The Last of the Modernists
At 98, Oscar Niemeyer still works every day in Rio de Janeiro, Brazil. His office has an open view to the famous Copacabana Beach, but his desk does not face the ocean. No matter. “I don’t believe in inspiration,” he says. The architect spends his days reading good literature, chatting with a few friends, and drawing buildings, always defined by his trademark curve. Throughout his long career Niemeyer has translated the contours of Brazilian women—from his most ambitious work, the futuristic nation’s capital, Brasília, to his most recent projects, a floating cathedral that faces Rio from the other side of Guanabara Bay and a large bathing complex in Germany. Now the last of the Modernists is the subject of the new book Oscar Niemeyer: Houses, released by Rizzoli in May. Here he talks to Eduardo Graça about his legacy, his social beliefs, the secret of his long trajectory in the world of arts, and the certainty that “life is much more important than architecture.”
What is your work routine these days?
It is pretty much the same as ever. I come here every single day at 9:30 a.m. A lot of my mornings are dedicated to meetings with journalists and students. Then I have lunch here at my desk. I work all day long, until 8 p.m., and my single pleasure is having dinner out.
Have you always worked in the same office you have now?
Yes, pretty much. But when the military took power I had to leave the country. It was lucky that I was in Portugal during the coup in 1964.
So that’s how your European adventure starts?
Yes, I came to Paris and immediately opened an office at the Champs Elysées, organized by the French Communist Party.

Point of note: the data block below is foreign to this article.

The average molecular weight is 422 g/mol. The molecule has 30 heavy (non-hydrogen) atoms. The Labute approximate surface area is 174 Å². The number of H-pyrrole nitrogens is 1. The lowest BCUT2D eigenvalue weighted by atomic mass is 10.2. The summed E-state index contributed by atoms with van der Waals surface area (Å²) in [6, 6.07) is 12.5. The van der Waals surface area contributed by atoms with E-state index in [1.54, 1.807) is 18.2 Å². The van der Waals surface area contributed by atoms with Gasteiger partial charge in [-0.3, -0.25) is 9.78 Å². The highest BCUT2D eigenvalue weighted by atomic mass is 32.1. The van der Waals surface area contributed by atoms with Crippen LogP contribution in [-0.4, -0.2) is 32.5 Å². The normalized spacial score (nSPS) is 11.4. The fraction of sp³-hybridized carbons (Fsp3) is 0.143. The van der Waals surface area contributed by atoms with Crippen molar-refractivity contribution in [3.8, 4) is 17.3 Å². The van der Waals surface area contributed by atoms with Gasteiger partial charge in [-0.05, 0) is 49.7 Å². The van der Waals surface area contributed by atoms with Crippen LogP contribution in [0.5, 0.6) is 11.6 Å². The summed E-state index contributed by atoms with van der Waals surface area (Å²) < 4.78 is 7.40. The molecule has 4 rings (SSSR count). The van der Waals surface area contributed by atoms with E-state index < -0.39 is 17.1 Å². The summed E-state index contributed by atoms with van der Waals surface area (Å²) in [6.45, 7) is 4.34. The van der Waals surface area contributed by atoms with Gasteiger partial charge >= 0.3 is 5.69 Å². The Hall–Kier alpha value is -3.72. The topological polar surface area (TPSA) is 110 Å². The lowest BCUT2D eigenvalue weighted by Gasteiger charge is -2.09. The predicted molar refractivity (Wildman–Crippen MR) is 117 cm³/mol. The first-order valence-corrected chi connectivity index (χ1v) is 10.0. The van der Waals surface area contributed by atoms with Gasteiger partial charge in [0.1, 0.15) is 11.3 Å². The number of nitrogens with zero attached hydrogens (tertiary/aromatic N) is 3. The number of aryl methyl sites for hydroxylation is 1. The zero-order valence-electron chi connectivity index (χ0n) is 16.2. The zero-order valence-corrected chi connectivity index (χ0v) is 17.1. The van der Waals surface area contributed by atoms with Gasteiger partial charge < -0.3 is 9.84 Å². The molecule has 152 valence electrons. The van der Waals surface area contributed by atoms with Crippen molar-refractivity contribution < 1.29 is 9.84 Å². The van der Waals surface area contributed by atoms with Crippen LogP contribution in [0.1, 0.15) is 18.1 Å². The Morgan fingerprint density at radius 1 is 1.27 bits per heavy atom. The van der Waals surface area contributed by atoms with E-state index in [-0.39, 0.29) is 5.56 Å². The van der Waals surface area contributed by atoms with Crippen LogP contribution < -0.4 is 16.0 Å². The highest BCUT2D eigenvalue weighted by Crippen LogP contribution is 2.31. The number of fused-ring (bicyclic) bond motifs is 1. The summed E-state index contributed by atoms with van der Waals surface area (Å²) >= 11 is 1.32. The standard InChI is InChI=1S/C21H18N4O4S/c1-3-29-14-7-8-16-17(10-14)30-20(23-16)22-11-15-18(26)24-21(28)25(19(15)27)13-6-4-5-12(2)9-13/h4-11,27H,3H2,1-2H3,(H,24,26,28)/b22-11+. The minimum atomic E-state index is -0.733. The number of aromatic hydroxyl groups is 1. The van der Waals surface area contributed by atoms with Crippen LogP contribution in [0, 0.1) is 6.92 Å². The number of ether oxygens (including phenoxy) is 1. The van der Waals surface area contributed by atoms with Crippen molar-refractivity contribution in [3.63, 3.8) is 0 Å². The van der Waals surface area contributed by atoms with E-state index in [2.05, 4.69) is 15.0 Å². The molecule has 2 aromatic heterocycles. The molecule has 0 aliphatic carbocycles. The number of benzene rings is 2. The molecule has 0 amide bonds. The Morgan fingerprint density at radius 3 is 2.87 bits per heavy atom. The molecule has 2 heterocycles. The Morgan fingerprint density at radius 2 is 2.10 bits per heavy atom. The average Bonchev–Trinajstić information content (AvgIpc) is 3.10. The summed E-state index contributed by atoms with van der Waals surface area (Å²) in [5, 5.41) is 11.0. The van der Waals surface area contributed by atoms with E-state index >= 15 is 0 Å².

Despite the fact that the UN building was finished in the 1940s and Brasília was created a decade later, it was in Europe that you consolidated your international reputation. Would you say those were the fundamental years of your career?
I would say that I had a lot of help—especially from President de Gaulle, who was said to be very fond of my work. His cultural secretary, Andrè Malraux, got me—without my request—a special work visa, which made my life there much easier. My exile in Europe can be defined by solidarity that I found everywhere in the old continent. But it was a painful period of my life, and this is reflected in my work.
Do you have any contact with young architects?
That question is opportune because right now I am conducting this campaign against the specialists. Did you know that? I don’t respect the guy whose unique talent is to talk about his own profession.
And how is this campaign happening?
I’ve talked with teachers, academics, journalists, young architects—anyone who crosses my way and wants to “talk about architecture.” Pay attention, kids, you can’t graduate and just dedicate your life to being a good architect. That is bullshit. You need to find an original way to think and to be informed about everything daily. Read, read, read, and read.
Would you recommend your own books about architecture?
I wouldn’t at all! I would tell people they should study philosophy and history to rediscover the great writers and thinkers. Anyone who is going to be an architect should invest part of his time in the knowledge of humanism. I spent my life at this desk, but I never fooled myself. I always knew that life is much more important than this—to feel is more important, to be nice to people is more important. To be useful is much more important to me than my architecture.